July 14, 2007
Posted by Sam Jackson
In March the Yale Daily News ran a nice little piece about the growing admissions blogging trend nationwide. The key piece in it for me was the news that Yale had no plans to start a blog or similar transparency-promoting site anytime soon. Zachary Abrahamson reports:
Blogs Elucidate Admit Process March 9, 2007
Yale presently has no definite plans to establish an online admissions blog or moderated message board. While Director of Admissions Jeff Brenzel said Yale is “considering” an admissions blog, the University has not yet determined whether such a blog would be “truly useful.” ...
While Yale does not maintain its own blog, the admissions office does keep tabs on College Confidential’s forum traffic to observe discussion about Yale, Brenzel said. "We occasionally review online discussions of admissions to better understand how applicants are feeling about the process, but we do not post to the online forums,” he said.
Longtime readers know where I stand on admissions blogging--I have at times gone so far as to call it my favorite kind of college blog. If Yale wants to justify its self-declared position as a leader in American Higher Education I feel it has an obligation to help clean up the mess of modern college admissions, especially given its role creating that mess in the first place! That means many things but one of them includes opening more communication channels with students awash in a sea of misinformation and helping them through the process. Yale wins at least as much as the students do in this hypothetical exchange.
I had written about 1000 words from here on out about why Yale should adopt admissions blogging, but in a freak WordPress accident I lost it all. Rather than cry, I've decided to reproduce the 5-point list I made, remember to save things outside WP, and leave it at that. The title was originally"Yale Wavers on Admissions Blogging; Jeff Brenzel Foolishly Fence-Sitting" -- imagine the blockquote-referencing essay that would have followed. Yale, I might add, is no great stranger to blogging--it had student blogs on its admitted-student only website. Likewise, MIT is not some alien cousin of Yale--they're mentioned in the same CollegeConfidential breathless HYP acronyms--and its blog program succeeds famously.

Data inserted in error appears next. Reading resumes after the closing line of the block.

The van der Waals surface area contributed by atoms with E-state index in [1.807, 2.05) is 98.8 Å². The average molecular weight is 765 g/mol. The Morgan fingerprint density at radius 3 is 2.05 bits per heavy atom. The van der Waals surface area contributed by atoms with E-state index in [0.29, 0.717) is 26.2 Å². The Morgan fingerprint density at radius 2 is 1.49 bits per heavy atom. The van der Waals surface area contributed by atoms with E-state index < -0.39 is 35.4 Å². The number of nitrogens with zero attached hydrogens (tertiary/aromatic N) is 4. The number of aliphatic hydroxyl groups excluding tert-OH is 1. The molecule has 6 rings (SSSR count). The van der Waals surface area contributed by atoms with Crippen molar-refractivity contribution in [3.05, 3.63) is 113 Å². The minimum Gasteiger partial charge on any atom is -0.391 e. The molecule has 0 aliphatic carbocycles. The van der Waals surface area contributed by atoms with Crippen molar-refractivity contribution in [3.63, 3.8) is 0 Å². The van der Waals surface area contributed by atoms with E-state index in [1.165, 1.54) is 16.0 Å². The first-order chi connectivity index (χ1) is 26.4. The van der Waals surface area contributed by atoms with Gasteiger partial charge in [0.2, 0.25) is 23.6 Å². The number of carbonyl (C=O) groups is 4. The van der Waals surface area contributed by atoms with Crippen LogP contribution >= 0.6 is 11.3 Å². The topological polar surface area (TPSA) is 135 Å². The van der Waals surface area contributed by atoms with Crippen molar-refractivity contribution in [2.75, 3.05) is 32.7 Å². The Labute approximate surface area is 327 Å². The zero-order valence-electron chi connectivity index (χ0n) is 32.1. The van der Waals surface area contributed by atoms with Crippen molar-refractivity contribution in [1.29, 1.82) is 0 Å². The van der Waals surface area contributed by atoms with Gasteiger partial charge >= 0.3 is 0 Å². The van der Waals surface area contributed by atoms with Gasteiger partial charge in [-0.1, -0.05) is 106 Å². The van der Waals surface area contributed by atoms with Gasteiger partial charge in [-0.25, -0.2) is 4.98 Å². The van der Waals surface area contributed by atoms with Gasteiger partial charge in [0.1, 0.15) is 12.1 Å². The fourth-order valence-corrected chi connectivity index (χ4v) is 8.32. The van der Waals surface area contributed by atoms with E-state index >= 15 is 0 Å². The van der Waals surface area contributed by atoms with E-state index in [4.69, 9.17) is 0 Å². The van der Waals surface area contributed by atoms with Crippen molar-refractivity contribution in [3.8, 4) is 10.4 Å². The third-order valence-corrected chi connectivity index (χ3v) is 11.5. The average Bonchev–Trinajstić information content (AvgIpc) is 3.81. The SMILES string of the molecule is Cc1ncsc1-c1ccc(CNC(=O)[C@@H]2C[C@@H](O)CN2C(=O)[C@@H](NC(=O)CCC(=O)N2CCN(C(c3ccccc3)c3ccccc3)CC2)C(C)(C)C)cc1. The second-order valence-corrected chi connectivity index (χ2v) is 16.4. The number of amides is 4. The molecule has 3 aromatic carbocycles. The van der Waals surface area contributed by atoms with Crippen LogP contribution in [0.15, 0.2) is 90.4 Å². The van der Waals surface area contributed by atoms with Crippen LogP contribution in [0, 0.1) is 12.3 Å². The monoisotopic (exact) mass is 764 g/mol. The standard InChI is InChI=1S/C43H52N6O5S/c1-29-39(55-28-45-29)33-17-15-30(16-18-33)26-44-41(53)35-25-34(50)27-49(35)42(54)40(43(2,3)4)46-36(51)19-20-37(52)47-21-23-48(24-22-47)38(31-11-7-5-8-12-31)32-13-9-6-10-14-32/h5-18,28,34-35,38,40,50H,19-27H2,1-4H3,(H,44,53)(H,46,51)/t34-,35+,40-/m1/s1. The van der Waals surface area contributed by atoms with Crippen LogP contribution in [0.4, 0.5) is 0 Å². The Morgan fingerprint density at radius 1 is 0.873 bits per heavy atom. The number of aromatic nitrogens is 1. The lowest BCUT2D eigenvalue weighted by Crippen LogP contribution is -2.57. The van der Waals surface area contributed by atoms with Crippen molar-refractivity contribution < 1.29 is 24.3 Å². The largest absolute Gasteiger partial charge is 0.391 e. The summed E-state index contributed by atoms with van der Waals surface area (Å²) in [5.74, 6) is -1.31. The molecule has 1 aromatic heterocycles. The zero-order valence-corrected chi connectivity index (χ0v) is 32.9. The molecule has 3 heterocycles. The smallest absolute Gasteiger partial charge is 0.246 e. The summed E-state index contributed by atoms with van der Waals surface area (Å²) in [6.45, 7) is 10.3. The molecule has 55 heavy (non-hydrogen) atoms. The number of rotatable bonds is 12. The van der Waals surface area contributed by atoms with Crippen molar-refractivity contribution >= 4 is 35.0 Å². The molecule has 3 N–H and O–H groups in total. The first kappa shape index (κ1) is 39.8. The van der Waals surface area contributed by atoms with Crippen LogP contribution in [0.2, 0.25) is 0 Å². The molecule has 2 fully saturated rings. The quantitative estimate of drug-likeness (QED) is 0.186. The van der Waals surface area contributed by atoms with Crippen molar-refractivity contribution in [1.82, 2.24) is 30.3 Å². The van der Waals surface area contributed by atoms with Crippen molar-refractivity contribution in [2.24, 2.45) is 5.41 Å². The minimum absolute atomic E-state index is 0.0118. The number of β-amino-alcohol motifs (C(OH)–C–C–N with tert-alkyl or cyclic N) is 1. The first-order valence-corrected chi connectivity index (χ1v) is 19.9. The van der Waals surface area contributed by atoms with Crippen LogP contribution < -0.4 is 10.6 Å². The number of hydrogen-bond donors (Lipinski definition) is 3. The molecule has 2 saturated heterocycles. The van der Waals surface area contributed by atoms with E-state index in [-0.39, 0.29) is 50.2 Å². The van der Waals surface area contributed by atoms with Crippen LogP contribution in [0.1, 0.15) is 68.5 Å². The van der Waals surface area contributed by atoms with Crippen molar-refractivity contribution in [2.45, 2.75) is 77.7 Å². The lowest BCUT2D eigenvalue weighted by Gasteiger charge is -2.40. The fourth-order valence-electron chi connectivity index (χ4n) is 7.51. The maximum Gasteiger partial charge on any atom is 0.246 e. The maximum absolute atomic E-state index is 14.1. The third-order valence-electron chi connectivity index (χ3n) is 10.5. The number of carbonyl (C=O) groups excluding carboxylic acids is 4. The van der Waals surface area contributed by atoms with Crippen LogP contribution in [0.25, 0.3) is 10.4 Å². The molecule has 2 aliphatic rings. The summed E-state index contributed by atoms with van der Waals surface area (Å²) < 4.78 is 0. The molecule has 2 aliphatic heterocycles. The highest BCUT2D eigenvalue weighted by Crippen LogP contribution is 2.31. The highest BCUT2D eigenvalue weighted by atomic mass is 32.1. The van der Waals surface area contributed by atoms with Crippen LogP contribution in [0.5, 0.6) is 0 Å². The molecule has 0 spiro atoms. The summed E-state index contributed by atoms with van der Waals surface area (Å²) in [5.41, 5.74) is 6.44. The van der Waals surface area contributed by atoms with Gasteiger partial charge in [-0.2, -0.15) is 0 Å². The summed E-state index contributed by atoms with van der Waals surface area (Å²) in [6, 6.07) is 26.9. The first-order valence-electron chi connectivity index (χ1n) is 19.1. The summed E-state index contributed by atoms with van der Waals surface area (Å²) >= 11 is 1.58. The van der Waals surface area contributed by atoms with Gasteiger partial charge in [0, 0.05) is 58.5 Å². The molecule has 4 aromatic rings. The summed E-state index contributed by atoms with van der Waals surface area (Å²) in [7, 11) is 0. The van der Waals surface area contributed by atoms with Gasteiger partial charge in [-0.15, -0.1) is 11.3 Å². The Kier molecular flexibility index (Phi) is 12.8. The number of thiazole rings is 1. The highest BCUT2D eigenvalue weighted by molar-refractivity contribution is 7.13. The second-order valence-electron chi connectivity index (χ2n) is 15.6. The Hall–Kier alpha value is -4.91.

5 of Many Reasons Why Yale Should Have an Admissions Blog
- Yale has an institutional obligation to help set the course for modern college admissions if it wants to avoid undue hypocrisy and maintain relevancy. Especially as it seeks to reach out to students who might not traditionally be coming to Yale, the article notes that an admissions blog can be an excellent resource for those high-achieving students who come from environments which don't adequately prepare or support them in the admissions process.
- Misinformation online and off is a serious problem, especially for high profile schools like Yale. An admissions blog, as MIT and other schools interviewed agreed, is a good way to clear up confusion.
- Competition makes this clear: Yale will be losing ground to more forward thinking institutions if it doesn't act soon as the advantages become increasingly obvious.
- The new media lifestyle is a reality for prospective Yale students and blogs are a good way to connect now and will be even more important in the future. A community with honest and open community is really very valuable--I had some great interactions with admissions bloggers and came to respect them and saw those good interactions reflect well on their institutions.
- Chances to Learn should always welcomed, and the admissions team can learn as much from the readership and their questions as their readers will from them. See 4; two-way communication benefits both parties.
Maybe Yale feels it is special--such a different animal that it doesn't need to worry about these things. I'm still going to New Haven this fall, blogs or not, but I think that Director of Admissions Jeff Brenzel is passing up some real opportunities here for no good reason. Harvard made big waves last year with its decision to drop its Early program (Princeton and UVA deserve some credit too); Yale can help set some trends too if it takes action on the blogging front. The other schools mentioned in the article--UChicago, Hopkins, UVA--merit applause for their efforts, but it wouldn't hurt for Yale to help put some muscle behind the transparency movement given its prominent position.
I'll put money on the line against Dean Brenzel that a Yale admissions blog would have real measurable value to the school--if he wants to take me up on that, I'll be happy to put the wager in escrow pending a survey at the end of the first year of blogging.